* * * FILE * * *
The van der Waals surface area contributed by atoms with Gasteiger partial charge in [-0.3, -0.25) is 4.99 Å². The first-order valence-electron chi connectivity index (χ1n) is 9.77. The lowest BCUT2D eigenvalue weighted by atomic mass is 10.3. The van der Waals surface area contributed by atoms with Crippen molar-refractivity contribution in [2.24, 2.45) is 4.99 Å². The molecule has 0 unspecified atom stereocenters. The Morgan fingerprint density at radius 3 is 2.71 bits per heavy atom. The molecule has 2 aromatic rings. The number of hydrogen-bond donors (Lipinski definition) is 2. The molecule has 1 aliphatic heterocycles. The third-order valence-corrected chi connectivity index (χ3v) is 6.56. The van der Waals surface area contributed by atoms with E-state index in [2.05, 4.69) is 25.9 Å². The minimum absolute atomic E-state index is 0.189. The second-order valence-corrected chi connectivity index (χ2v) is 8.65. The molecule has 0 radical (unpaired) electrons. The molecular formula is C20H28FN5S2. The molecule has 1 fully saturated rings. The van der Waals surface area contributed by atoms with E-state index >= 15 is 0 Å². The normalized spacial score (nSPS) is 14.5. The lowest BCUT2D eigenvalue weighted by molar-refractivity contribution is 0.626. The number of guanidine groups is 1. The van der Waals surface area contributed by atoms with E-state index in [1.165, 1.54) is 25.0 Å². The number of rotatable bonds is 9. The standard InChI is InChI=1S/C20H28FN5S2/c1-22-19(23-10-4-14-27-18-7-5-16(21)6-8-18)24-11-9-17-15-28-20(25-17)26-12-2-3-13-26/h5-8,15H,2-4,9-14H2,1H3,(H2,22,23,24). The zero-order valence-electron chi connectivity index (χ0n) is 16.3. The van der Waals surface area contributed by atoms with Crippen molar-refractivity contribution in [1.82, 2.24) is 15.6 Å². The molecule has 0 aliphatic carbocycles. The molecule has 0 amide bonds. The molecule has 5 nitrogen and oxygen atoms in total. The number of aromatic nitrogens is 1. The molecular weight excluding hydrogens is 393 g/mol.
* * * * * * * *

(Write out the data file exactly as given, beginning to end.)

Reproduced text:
The van der Waals surface area contributed by atoms with Gasteiger partial charge in [-0.3, -0.25) is 4.99 Å². The first-order valence-electron chi connectivity index (χ1n) is 9.77. The lowest BCUT2D eigenvalue weighted by atomic mass is 10.3. The van der Waals surface area contributed by atoms with Crippen molar-refractivity contribution in [2.24, 2.45) is 4.99 Å². The molecule has 0 unspecified atom stereocenters. The Morgan fingerprint density at radius 3 is 2.71 bits per heavy atom. The molecule has 2 aromatic rings. The number of hydrogen-bond donors (Lipinski definition) is 2. The molecule has 1 aliphatic heterocycles. The third-order valence-corrected chi connectivity index (χ3v) is 6.56. The van der Waals surface area contributed by atoms with E-state index in [2.05, 4.69) is 25.9 Å². The minimum absolute atomic E-state index is 0.189. The second-order valence-corrected chi connectivity index (χ2v) is 8.65. The molecule has 0 radical (unpaired) electrons. The molecular formula is C20H28FN5S2. The molecule has 1 fully saturated rings. The van der Waals surface area contributed by atoms with E-state index >= 15 is 0 Å². The normalized spacial score (nSPS) is 14.5. The lowest BCUT2D eigenvalue weighted by molar-refractivity contribution is 0.626. The number of guanidine groups is 1. The van der Waals surface area contributed by atoms with E-state index in [1.165, 1.54) is 25.0 Å². The number of rotatable bonds is 9. The standard InChI is InChI=1S/C20H28FN5S2/c1-22-19(23-10-4-14-27-18-7-5-16(21)6-8-18)24-11-9-17-15-28-20(25-17)26-12-2-3-13-26/h5-8,15H,2-4,9-14H2,1H3,(H2,22,23,24). The zero-order valence-electron chi connectivity index (χ0n) is 16.3. The van der Waals surface area contributed by atoms with Crippen molar-refractivity contribution in [1.82, 2.24) is 15.6 Å². The molecule has 0 aliphatic carbocycles. The molecule has 0 amide bonds. The molecule has 5 nitrogen and oxygen atoms in total. The number of aromatic nitrogens is 1. The molecular weight excluding hydrogens is 393 g/mol.